The Chase: a growing family discovers that landing a home in Roncesvalles doesn’t come cheap
The Buyers: JJ Thompson, a 33-year-old photographer, and Paula Thompson, a 37-year-old interior decorator.
The Story: The Thompsons had been living in a one-bedroom loft on Queen West since 2008. When they started thinking about having another kid, they decided it was time for a proper family home—ideally a four-bedroom, with a garden, that was close to downtown and some green space. Roncesvalles checked all their boxes: a high concentration of young families, strolling distance to leafy High Park and a burgeoning commercial strip. “It’s as cool as a child-friendly area can get,” JJ says. A lot of families seemed to have the same idea. The Thompsons thought $800,000 would net them a place that fit their needs, but soon realized they’d have to spend well over a million to get what they wanted. A few months into their search, they found out Paula was pregnant, adding urgency to the endeavor. After looking at more than 30 homes over the course of a year, the Thompsons finally found The One.
Wright Avenue (at Parkside). Listed at $998,000, sold for $1,209,800.
The home met all their needs on a technical level, but JJ wasn’t thrilled. It didn’t have the wow factor he thought a million-dollar home should have. Still, they decided to bid $1.15 million, hoping to scare off possible competition. A five-way bidding war quickly ensued, and within a few hours the house was up to almost $200,000 over asking. They figured it wasn’t worth it and pulled out.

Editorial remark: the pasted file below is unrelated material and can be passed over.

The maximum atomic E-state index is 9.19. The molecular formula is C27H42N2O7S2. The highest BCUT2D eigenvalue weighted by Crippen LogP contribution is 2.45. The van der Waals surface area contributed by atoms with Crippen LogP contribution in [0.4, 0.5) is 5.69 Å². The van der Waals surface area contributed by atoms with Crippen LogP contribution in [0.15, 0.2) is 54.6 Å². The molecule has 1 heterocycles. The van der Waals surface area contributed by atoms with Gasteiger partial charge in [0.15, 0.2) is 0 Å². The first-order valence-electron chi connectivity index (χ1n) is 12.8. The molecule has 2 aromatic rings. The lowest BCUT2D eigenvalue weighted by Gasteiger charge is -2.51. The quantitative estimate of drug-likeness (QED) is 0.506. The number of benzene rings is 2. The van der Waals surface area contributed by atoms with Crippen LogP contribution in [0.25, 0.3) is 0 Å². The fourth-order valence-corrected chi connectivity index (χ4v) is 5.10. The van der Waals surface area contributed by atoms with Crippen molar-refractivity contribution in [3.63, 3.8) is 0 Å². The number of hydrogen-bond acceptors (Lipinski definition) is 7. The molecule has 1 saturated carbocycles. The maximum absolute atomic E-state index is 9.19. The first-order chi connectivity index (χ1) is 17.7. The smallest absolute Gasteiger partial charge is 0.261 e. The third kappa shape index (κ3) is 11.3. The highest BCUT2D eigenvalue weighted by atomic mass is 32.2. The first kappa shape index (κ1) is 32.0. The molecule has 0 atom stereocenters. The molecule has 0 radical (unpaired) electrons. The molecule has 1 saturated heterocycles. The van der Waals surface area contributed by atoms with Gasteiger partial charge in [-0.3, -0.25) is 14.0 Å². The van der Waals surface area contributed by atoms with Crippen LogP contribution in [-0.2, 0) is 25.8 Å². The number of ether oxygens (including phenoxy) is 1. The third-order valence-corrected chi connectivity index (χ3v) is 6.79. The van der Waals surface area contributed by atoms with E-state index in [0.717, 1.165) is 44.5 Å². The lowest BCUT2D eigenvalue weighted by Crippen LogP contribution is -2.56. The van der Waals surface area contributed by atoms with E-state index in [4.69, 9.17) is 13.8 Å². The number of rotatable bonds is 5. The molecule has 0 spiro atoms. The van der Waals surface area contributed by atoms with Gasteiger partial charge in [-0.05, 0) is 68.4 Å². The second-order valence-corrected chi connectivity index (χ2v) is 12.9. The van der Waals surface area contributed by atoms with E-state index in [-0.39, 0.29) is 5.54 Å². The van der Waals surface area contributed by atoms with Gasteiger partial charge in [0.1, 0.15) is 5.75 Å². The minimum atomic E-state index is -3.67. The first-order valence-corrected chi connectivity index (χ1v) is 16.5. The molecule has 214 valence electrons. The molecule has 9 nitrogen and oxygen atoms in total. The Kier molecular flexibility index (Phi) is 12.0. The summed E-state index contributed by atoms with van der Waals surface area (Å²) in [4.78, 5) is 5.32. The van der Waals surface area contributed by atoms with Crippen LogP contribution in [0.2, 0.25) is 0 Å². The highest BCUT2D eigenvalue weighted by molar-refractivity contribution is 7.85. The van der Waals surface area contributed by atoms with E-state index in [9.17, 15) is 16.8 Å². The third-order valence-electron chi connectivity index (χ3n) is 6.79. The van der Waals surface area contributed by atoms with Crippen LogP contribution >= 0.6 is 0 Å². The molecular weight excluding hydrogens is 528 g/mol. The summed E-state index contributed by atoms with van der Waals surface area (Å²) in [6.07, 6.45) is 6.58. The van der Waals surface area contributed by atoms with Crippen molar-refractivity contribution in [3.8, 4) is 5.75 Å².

High Park Gardens (at Parkside). Listed at $1,329,000, sold for $1,832,000.
The six-bedroom, two-and-a-half-storey house was massive. But it needed updates—there was a lot of old carpeting and a missing banister—which the Thompsons hoped would intimidate other bidders. It didn’t. Before the couple even made an offer, there were already four others, so they decided not to bid. When they later heard the sale price, they were glad they hadn’t.
High Park Boulevard (at Roncesvalles). Listed at $1,489,900. Re-listed at $1,399,900. Sold for $1,350,000.
After losing the Wright Avenue bidding war, JJ checked out some of the houses that were outside their price range just to get a better sense of the market. He loved this grand five-bedroom house instantly. “I’m quite vain,” he says, “and this was a house you could really be proud to show people.” The couple decided to offer $1.31 million, but the owners balked and pulled the listing. A few months later, the house was re-listed. Knowing it had been on the market for a while, the Thompsons thought they might have an edge and were eager to try negotiating again. Their bid of $1,350,000 was accepted. They’re thrilled to have found a new house before the baby arrives.